oversocialised dogs and puppiesAn over socialised dog has never learnt impulse control, it believes that all the fun and excitement comes from other people and dogs.The most common phrase used when these dogs are rushing over despite the calls of the owner is “it’s OK he is friendly, he just loves everyone”. Ok, but what if the other dog is on the lead due to being fearful and it isn’t OK with that?

Would you be OK with a stranger running at you, waving arms and then grabbing and hugging and jumping and screaming with excitement in your face? -  no? So why should our dogs?

An over socialised dog will bounce, pull and lunge on the lead to get to the object of its desires, despite the other dog giving very clear signals it does not want to participate. These types of situation can lead to a heated exchange of words between owners, fearful Fido growling, barking on the lead and making its feelings clear as it becomes more stressed and fearful, the owner struggles to not let the fear spill into a bite situation and over the top Fido ignores these threats and continues to try and bundle the dog, we can see how bites happen and how people get so frustrated.

What is an under socialised dog?

It is not normal for young puppies to be timid or scared, at a young age puppies should approach things with intrigue and curiosity. An under socialised puppy can be down to genetics, or a lack of suitable experiences starting as early as 3 weeks. This is why if buying a puppy from a breeder it is vital you get a good ethical, reputable breeder dedicated to providing positive experiences with sounds, people and objects and enrichment within its environment.

under socialised and shy puppiesShy puppies have different sensitivities, and some are more difficult to socialise so working on changing this as soon as possible is vital.The biggest mistake people make with shy puppies is forcing them to continually face their fears in the hope they will learn it is OK and will get over the fears.Shy puppies should not be put in situations where they become overwhelmed. This only leaves the puppy with a negative feeling and it feels relieved the threat has gone away and further reinforces the fear.Allow a shy puppy the freedom and time to make friends at their own speed. Don’t allow your puppy to be bundled by other puppies or dogs or stroked and handled if people are the cause of the worry. If someone approaches your puppy and your puppy backs off, ask the stranger to stop, drop a treat on the floor and give distance. Giving your dog experiences that they can cope with and leave with the feeling they haven’t been pushed over threshold will get you the best results quickest, continually pushing a nervous dog over threshold often leads to fear biting this is not how you want your puppy to respond when scared.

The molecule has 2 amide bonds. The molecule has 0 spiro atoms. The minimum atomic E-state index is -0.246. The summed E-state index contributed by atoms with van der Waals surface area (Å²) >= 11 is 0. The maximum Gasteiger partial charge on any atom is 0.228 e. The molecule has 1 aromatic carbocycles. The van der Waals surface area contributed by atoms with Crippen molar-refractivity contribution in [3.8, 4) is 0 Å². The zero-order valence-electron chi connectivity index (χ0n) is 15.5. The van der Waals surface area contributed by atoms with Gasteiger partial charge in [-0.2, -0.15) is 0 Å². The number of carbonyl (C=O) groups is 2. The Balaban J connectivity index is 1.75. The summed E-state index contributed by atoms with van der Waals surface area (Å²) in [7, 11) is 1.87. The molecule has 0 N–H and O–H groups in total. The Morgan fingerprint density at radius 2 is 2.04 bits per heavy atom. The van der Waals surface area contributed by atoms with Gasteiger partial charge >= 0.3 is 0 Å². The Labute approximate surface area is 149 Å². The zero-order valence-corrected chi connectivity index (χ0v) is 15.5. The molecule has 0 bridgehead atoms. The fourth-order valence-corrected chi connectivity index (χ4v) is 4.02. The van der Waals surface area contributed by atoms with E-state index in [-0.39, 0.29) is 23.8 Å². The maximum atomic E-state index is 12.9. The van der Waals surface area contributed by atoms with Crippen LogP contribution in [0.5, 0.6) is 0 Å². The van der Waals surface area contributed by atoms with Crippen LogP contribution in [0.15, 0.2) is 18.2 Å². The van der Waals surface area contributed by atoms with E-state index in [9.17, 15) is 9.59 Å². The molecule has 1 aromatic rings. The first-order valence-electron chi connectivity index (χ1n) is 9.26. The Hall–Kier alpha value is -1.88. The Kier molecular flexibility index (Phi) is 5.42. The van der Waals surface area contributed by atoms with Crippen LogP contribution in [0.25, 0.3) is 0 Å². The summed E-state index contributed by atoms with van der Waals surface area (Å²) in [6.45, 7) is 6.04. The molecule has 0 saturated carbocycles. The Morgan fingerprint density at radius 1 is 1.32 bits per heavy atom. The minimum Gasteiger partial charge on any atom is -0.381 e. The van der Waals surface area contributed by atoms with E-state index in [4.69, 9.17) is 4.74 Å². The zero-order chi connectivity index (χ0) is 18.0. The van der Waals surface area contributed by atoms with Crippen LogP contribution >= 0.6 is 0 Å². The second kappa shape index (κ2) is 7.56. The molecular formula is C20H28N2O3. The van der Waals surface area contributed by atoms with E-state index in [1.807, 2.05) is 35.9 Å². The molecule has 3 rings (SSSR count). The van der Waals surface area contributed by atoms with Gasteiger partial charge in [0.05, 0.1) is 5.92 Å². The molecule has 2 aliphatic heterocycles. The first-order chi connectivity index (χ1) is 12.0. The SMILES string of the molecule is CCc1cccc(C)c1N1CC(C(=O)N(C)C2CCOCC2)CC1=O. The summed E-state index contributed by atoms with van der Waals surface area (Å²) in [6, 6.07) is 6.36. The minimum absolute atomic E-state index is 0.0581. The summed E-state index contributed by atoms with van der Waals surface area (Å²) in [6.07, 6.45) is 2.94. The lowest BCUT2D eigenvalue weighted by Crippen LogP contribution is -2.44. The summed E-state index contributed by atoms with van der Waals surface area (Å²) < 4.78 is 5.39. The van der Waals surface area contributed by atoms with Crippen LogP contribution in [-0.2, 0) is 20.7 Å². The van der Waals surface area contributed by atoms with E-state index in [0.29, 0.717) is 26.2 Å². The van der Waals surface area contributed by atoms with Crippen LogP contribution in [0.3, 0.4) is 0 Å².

Getting dog socialisation right

Veterinary practices that offer puppy parties are a great place to go BUT it is vital that it its is not just a free-for-all. The right puppies should be matched when playing, this means all puppies will leave having enjoyed the experience of playing with other puppies, inappropriate play will be interrupted and no puppy will leave feeling the experience was over whelming and too much to handle.

A good reward based trainer will be the most effective and valuable tool you have in your socialisation kit. Puppy classes where it is solely puppies (20 weeks and under) are vital. Puppies will learn impulse control, life skills and will enjoy equal and well matched puppy play where puppies are similar in temperament and play Speak Dog Training and Behaviour Swindonstyles so they leave every session feeling happy and confident but under control.

What to do if you have a poorly or over socialised dog?

If you have a dog that is over socialised or under socialised hope is not lost, contact your reward based trainer
and behaviourist
who will show you how to work on improving and modifying your dogs behaviour using force free methods.

by Emma Johnston from Speak Dog Training and Behaviour.
for more blogs from Emma, please visit the Speak Dog website

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Eastcott Veterinary Clinic & Hospital
Edison Business Park
Hindle Way, Off Dorcan Way,
Swindon
Wiltshire,
SN3 3FR

Telephone: 01793 528341
email: enquiries@eastcottvets.co.uk